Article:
Yigong Hu, Gongqi Huang, Peng (Ryan) Huang


Modern applications are highly concurrent with a diverse mix of activities. One activity can adversely impact the performance of other activities in an application, leading to intra-application interference. Providing fine-grained performance isolation is desirable. Unfortunately, the extensive performance isolation solutions today focus on mitigating coarse-grained interference among multiple applications. They cannot well address intra-app interference, because such issues are typically not caused by contention on hardware resources.

This paper presents an abstraction called pBox for developers to systematically achieve strong performance isolation within an application. Our insight is that intra-app interference involves application-level virtual resources, which are often invisible to the OS. We define pBox APIs that allow an application to inform the OS about a few general types of state events. Leveraging this information, we design algorithms that effectively predict imminent interference and carefully apply penalties to the noisy pBoxes to achieve a specified isolation goal. We apply pBox on five large applications. We evaluate the pBox-enhanced applications with 16 real-world performance interference cases. pBox successfully mitigates 15 cases, with an average of 86.3% reduction of the interference.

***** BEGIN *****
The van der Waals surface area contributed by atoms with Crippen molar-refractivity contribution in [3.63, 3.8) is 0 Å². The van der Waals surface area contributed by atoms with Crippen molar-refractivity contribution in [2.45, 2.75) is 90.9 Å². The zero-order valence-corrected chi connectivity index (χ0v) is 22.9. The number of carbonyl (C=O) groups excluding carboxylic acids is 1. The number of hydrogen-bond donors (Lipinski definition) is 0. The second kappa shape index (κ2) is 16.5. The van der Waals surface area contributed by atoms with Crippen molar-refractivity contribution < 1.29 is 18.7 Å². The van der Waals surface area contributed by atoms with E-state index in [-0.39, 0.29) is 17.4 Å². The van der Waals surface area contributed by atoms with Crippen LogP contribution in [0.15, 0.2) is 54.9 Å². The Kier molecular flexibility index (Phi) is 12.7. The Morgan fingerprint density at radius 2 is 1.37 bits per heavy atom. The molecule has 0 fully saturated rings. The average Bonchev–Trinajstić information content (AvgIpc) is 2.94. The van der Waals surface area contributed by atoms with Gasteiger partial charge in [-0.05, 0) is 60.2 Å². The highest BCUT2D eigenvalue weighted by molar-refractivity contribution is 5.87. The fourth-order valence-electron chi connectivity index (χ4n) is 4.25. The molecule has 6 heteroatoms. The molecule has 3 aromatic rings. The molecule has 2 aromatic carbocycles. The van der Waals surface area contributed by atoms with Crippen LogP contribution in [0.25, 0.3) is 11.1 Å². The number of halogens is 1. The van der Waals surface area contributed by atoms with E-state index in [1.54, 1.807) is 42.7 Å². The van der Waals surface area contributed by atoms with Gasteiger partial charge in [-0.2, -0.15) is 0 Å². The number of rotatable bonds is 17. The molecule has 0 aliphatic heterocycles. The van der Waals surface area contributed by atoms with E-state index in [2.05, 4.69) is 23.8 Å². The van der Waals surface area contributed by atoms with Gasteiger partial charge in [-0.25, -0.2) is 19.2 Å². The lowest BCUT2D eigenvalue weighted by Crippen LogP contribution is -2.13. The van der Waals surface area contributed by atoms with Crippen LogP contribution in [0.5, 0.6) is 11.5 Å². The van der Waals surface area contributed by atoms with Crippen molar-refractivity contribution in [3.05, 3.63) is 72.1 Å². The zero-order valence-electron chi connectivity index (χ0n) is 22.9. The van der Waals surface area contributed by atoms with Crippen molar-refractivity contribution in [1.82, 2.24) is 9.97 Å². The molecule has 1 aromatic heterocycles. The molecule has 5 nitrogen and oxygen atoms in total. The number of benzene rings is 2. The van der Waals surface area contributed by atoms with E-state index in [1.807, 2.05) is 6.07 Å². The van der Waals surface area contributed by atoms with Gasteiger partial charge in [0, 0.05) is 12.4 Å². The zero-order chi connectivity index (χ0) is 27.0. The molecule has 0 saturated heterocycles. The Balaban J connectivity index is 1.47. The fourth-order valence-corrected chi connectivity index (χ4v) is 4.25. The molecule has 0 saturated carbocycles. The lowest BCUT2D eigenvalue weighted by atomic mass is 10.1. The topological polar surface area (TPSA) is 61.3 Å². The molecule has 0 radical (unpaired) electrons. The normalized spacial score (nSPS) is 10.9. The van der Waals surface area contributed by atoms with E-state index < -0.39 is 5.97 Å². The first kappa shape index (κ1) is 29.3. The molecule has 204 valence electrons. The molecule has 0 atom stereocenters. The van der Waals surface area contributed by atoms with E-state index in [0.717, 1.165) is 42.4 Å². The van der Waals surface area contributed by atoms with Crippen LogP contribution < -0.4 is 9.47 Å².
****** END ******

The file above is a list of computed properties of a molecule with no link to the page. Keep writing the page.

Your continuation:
Oobleck: Resilient Distributed Training of Large Models Using Pipeline Templates

Insu Jang, Zhenning Yang, Zhen Zhang, Xin Jin, Mosharaf Chowdhury

Abstract: Oobleck enables resilient distributed training of large DNN models with guaranteed fault tolerance. It takes a planning-execution co-design approach, where it first generates a set of heterogeneous pipeline templates and instantiates at least f + 1 logically equivalent pipeline replicas to tolerate any f simultaneous failures. During execution, it relies on already-replicated model states across the replicas to provide fast recovery. Oobleck provably guarantees that some combination of the initially created pipeline templates can be used to cover all available resources after f or fewer simultaneous failures, thereby avoiding resource idling at all times. Evaluation on large DNN models with billions of parameters shows that Oobleck provides consistently high throughput, and it outperforms state-of-the-art fault tolerance solutions like Bamboo and Varuna by up to 13.9×.